100 Years

I was in Philadel­phia last week­end as part of del­e­ga­tion from Ohio State to receive the Award of Excel­lence in Com­mu­ni­ca­tions from the ASLA for our group effort, 100 Years of Land­scape Archi­tec­ture at The Ohio State Uni­ver­si­ty. We com­mem­o­rat­ed the program’s cen­ten­ni­al through a series of exhibits and pub­li­ca­tions tak­ing the long view of its com­mu­ni­ty and mate­r­i­al cul­ture. My con­tri­bu­tion to that effort, Test­ing Grounds, is a his­to­ry of the pro­gram told through orig­i­nal text, stu­dent work, and archival mate­r­i­al, designed by my col­league Karen Lewis.

Dur­ing this time, Ohio State has nev­er been in the avant-garde of land­scape archi­tec­ture, and its pro­fes­sors tend­ed to con­cen­trate on excel­lence in teach­ing rather than swash­buck­ling inter­na­tion­al prac­tice. Appro­pri­ate­ly, the best-known fig­ure asso­ci­at­ed with the pro­gram is the inde­fati­ga­ble Jot Car­pen­ter, the name­sake of the ASLA’s Teach­ing Medal. That gave us the oppor­tu­ni­ty to diverge from the hero­ic accounts con­cen­trat­ed on in pri­or efforts in the micro-genre of 100-year books for land­scape pro­grams, includ­ing Harvard’s The Coa­lesc­ing of Dif­fer­ent Forces and Ideas and Penn’s Tran­sects. Instead, we looked at Ohio State as a bell­wether of the main­stream of land­scape edu­ca­tion. When were the col­ored pen­cil, the mag­ic mark­er, and the Letraset sheet adopt­ed, and when did they yield to the plot­ter? How far back do study abroad trips go, and how were they con­duct­ed? When was mod­el-mak­ing taught, and when was it left out?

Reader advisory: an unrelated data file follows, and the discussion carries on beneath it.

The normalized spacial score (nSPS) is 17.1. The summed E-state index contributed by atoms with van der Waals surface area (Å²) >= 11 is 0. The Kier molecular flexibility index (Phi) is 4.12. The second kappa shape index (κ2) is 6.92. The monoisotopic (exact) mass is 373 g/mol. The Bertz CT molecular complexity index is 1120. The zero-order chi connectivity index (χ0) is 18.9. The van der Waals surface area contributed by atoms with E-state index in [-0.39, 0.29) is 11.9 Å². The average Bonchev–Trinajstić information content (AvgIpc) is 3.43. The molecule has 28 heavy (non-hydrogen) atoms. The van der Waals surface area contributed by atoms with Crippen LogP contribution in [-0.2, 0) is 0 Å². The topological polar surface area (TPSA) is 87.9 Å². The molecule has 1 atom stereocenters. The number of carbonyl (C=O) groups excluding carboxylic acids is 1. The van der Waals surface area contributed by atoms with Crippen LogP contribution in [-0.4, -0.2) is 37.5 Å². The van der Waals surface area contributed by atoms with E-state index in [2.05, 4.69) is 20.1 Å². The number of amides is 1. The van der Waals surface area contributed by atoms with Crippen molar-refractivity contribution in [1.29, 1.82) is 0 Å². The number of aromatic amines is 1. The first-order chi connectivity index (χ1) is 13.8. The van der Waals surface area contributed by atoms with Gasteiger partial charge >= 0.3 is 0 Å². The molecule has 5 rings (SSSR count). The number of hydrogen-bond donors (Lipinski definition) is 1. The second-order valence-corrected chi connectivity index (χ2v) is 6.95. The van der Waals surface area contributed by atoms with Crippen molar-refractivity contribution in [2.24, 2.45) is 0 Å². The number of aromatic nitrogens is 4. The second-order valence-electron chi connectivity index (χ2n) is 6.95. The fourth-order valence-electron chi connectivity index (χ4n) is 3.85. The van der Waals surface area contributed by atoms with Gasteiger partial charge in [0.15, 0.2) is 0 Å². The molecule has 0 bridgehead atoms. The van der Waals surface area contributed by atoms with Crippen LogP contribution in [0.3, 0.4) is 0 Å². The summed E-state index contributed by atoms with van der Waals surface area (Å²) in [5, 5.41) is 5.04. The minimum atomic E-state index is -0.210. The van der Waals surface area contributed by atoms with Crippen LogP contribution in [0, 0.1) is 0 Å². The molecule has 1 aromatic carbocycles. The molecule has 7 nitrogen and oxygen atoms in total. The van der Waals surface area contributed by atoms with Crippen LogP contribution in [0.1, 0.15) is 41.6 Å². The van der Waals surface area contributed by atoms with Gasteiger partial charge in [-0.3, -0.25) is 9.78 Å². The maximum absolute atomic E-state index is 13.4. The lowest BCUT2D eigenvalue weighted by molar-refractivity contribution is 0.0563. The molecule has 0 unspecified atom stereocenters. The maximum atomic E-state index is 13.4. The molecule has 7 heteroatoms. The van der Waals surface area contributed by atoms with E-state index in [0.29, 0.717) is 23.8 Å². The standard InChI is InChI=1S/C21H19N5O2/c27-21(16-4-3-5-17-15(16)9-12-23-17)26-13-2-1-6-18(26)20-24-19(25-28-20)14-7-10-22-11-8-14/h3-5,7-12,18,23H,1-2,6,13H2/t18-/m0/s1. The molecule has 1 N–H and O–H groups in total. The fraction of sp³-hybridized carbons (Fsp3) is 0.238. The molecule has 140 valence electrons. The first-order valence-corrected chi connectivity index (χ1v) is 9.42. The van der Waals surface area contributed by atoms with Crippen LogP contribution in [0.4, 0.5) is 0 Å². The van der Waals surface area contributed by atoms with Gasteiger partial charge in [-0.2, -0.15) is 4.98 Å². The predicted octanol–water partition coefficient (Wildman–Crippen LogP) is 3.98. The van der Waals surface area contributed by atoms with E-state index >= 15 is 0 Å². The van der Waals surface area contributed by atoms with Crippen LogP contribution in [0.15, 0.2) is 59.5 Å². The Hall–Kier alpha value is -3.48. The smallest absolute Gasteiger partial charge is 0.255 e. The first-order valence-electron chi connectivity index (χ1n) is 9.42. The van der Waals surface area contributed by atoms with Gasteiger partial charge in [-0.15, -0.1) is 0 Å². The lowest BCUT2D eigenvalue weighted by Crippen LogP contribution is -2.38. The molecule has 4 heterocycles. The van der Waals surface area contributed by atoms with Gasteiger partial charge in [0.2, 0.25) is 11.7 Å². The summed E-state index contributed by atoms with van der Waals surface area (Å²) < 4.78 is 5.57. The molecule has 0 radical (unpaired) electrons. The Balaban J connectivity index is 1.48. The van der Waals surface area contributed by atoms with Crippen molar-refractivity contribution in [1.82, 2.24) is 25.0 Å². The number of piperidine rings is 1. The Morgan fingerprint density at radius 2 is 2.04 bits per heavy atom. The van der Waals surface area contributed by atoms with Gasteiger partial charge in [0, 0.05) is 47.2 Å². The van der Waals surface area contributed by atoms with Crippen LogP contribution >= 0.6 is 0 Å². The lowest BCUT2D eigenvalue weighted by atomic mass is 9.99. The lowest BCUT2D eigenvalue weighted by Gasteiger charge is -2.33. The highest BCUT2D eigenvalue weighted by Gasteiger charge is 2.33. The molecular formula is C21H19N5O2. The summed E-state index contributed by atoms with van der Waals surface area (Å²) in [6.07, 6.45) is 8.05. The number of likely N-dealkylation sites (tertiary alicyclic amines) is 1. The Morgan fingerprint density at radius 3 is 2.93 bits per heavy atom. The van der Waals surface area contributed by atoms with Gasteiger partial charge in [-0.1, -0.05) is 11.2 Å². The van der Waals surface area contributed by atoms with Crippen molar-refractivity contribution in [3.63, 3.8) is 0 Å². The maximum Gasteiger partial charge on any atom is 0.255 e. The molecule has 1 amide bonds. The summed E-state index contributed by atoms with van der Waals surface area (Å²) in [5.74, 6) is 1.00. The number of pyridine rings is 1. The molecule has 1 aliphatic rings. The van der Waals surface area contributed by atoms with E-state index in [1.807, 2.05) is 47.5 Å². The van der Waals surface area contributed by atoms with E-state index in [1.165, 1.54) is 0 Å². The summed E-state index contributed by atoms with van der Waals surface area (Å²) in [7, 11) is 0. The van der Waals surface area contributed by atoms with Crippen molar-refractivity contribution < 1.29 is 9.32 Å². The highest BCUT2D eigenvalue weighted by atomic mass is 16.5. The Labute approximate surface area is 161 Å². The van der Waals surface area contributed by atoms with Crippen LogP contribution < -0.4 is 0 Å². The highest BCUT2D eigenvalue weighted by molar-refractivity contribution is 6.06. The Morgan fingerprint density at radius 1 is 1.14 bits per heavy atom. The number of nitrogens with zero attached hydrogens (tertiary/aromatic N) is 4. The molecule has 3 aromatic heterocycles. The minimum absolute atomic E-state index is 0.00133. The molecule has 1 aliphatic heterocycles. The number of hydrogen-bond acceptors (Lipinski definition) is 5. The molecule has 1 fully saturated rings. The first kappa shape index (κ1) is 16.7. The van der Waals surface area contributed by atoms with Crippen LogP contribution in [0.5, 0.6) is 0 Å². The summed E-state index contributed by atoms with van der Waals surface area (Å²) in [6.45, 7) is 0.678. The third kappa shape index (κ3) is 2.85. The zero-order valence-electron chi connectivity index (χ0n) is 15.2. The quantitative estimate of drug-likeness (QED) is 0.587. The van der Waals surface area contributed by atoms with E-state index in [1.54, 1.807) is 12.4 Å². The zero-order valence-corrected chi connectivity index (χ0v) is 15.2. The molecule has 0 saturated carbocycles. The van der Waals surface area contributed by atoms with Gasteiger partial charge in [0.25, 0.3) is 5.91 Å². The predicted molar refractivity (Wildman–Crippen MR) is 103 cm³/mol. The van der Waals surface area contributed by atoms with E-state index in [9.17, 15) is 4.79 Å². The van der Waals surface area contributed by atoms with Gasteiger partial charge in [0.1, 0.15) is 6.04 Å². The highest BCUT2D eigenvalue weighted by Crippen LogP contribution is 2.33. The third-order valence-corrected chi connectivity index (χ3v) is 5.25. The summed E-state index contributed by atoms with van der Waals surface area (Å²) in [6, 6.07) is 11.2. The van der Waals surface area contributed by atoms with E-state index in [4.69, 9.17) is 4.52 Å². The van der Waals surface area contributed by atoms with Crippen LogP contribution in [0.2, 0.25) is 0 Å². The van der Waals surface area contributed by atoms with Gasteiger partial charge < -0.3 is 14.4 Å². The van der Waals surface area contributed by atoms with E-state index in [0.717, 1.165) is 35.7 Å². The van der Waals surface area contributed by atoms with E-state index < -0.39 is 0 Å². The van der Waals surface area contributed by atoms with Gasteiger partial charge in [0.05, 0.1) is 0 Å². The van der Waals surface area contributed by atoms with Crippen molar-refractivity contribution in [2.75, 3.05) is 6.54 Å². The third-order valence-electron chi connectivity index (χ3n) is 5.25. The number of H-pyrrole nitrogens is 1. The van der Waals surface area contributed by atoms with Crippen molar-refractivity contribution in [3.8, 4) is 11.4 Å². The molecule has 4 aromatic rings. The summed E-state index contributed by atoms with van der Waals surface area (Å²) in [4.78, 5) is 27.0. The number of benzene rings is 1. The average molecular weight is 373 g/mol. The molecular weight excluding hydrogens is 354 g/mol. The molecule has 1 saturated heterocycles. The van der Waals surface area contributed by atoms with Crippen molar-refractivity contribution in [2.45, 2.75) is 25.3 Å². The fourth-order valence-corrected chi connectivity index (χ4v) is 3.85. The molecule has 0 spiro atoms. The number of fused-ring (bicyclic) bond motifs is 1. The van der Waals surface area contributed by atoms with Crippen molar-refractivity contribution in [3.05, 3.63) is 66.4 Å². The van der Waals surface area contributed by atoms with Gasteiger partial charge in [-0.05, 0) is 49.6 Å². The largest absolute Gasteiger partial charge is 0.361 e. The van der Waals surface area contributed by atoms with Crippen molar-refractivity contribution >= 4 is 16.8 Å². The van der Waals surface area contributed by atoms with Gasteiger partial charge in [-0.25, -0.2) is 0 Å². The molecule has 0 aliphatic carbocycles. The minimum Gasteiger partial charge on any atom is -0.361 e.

Test­ing Grounds is not for sale, but we will mail a copy upon request.

(October 2018)